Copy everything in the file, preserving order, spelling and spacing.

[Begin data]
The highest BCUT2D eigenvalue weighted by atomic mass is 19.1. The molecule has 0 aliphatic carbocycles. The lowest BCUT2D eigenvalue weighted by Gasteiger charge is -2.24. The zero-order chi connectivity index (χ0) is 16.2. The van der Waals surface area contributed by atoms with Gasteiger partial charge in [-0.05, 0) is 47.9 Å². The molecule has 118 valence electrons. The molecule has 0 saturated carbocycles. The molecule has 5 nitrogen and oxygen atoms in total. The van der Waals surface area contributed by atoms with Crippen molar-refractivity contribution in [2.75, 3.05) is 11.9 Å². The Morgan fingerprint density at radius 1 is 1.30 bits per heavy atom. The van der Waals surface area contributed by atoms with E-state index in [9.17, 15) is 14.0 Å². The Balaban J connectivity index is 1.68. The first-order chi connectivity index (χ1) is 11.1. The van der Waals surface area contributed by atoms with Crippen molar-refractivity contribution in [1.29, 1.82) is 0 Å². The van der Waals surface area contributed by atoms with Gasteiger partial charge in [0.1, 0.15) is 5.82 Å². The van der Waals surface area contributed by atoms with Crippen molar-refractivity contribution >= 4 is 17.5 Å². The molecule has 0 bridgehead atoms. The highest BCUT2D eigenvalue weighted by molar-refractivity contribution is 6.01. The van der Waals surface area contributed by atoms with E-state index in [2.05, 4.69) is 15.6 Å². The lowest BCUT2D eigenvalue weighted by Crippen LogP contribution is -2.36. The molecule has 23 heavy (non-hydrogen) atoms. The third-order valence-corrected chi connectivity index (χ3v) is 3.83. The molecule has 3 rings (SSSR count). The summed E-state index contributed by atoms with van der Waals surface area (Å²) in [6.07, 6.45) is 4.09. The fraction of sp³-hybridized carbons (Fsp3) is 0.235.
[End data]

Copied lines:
The highest BCUT2D eigenvalue weighted by atomic mass is 19.1. The molecule has 0 aliphatic carbocycles. The lowest BCUT2D eigenvalue weighted by Gasteiger charge is -2.24. The zero-order chi connectivity index (χ0) is 16.2. The van der Waals surface area contributed by atoms with Gasteiger partial charge in [-0.05, 0) is 47.9 Å². The molecule has 118 valence electrons. The molecule has 0 saturated carbocycles. The molecule has 5 nitrogen and oxygen atoms in total. The van der Waals surface area contributed by atoms with Crippen molar-refractivity contribution in [2.75, 3.05) is 11.9 Å². The Morgan fingerprint density at radius 1 is 1.30 bits per heavy atom. The van der Waals surface area contributed by atoms with E-state index in [9.17, 15) is 14.0 Å². The Balaban J connectivity index is 1.68. The first-order chi connectivity index (χ1) is 11.1. The van der Waals surface area contributed by atoms with Crippen molar-refractivity contribution in [1.29, 1.82) is 0 Å². The van der Waals surface area contributed by atoms with Gasteiger partial charge in [0.1, 0.15) is 5.82 Å². The van der Waals surface area contributed by atoms with Crippen molar-refractivity contribution >= 4 is 17.5 Å². The molecule has 0 bridgehead atoms. The highest BCUT2D eigenvalue weighted by molar-refractivity contribution is 6.01. The van der Waals surface area contributed by atoms with E-state index in [2.05, 4.69) is 15.6 Å². The lowest BCUT2D eigenvalue weighted by Crippen LogP contribution is -2.36. The molecule has 23 heavy (non-hydrogen) atoms. The third-order valence-corrected chi connectivity index (χ3v) is 3.83. The molecule has 3 rings (SSSR count). The summed E-state index contributed by atoms with van der Waals surface area (Å²) in [6.07, 6.45) is 4.09. The fraction of sp³-hybridized carbons (Fsp3) is 0.235.